A few weeks before my third Thanksgiving in Japan, I went to a posh department store in downtown Sapporo to order a turkey. On the lower level of the store after passing displays of every sort of gourmet food imaginable, I found the meat counter, where I waited my turn and then, in carefully rehearsed Japanese, ordered a small turkey. The butcher, a tall man with a kind face, asked in Japanese when I would like to pick it up. I gave him a date, and he responded with an energetic, yes, I’ve got it. Then he was on to the next customer, and I turned to leave, realizing I had not given my name or phone number or received any sort of receipt with which to claim the turkey. I had a large crowd of friends coming for a traditional American Thanksgiving dinner, and I wished I had a little more confidence that I would be able to produce a turkey for them.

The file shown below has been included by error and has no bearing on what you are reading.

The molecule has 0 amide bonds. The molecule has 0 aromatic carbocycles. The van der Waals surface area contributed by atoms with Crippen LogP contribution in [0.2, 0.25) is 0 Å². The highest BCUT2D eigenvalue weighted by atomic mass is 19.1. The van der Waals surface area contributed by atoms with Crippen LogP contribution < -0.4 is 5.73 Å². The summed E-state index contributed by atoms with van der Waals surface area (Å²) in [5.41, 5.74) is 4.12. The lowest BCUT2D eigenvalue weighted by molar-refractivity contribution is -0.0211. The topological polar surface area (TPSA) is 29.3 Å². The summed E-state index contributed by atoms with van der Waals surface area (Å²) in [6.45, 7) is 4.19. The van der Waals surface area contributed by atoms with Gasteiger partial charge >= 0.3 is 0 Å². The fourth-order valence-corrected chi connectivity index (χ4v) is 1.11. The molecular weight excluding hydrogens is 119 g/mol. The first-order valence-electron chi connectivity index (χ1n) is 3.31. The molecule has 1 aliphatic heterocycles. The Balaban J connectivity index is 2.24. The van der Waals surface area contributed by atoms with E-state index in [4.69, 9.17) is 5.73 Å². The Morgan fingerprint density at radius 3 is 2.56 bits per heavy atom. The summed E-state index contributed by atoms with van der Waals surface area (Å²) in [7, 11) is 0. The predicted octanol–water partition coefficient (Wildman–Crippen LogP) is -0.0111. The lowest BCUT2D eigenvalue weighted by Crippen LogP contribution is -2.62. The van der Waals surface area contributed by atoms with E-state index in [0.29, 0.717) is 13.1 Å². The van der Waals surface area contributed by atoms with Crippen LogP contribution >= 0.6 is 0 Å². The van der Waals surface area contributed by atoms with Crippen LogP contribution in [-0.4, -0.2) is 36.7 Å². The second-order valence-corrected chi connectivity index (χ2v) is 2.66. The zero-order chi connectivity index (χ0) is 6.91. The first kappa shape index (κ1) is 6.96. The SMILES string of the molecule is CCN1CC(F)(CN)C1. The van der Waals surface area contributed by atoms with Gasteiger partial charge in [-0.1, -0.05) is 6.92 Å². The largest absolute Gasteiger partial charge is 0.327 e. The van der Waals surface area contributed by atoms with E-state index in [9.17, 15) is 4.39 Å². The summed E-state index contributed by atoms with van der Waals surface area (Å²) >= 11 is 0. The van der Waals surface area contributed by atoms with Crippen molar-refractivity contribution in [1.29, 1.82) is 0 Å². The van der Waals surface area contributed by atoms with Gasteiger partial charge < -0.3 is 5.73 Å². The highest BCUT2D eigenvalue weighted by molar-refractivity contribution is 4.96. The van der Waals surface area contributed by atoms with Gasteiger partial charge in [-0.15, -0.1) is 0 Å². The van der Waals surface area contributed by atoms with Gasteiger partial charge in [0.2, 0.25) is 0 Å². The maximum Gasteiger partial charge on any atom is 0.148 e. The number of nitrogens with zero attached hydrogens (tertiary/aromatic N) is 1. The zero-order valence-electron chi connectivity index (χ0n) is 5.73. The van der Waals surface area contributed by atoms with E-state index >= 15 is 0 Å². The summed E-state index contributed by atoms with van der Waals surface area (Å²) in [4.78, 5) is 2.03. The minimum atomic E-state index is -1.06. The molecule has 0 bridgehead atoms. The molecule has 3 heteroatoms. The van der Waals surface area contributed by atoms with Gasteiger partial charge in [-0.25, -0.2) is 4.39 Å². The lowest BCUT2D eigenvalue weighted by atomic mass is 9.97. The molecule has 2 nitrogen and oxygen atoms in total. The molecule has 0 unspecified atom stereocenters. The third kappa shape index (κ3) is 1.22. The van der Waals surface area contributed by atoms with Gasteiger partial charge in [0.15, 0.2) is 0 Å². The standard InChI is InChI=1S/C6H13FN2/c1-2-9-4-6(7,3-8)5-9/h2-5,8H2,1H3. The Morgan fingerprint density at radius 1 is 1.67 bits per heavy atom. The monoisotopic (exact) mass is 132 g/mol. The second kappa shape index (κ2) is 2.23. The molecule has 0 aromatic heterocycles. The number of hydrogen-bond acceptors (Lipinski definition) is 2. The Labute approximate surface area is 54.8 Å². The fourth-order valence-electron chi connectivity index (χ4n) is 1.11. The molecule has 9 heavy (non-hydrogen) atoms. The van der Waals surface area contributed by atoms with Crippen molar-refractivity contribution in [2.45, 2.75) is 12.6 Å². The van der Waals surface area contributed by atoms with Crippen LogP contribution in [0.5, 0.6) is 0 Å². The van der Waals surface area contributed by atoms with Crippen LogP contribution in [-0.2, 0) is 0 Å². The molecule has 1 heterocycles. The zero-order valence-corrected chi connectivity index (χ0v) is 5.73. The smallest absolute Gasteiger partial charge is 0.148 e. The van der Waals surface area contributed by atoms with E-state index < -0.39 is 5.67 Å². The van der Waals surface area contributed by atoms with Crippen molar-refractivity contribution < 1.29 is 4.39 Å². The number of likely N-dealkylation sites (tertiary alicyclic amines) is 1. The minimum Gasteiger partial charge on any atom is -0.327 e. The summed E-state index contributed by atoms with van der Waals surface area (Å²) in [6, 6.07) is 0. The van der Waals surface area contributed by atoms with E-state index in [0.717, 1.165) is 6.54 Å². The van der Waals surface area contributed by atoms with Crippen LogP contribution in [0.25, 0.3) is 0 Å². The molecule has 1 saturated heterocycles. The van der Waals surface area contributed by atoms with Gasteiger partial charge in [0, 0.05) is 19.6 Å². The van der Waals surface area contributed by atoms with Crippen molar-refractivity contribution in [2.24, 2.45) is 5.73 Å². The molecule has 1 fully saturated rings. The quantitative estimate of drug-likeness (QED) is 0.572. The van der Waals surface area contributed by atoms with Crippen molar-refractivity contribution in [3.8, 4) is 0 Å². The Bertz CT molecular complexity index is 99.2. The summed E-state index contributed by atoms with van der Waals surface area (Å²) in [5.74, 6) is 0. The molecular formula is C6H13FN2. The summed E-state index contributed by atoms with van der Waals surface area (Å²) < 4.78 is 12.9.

This is how things went in Japan. The first time I ordered ramen over the phone, I hung up and wondered if my Japanese had been understandable. About twenty minutes later with a polite knock on the door, a ceramic bowl of piping hot ramen was passed into my hands. It felt like magic. Once, when I stepped into a futon shop and asked to rent two futons for a couple of friends who were coming to visit from Tokyo, the shop owner bowed and said she would take care of it. I asked if I could write down my address for her, and she said there was no need. I left feeling terribly disappointed, convinced I had failed in ordering the futons. After all, how could I order something to be delivered to my apartment without giving my address? On the specified date, however, the futons were brought to my door. Again, magic. So, I shouldn’t have been surprised when, a few days before Thanksgiving, I returned to the department store meat counter, and the butcher caught my eye as I approached, ducked behind a curtain to the back room and came out in a moment with my turkey. Exactly the weight I had ordered. Magic.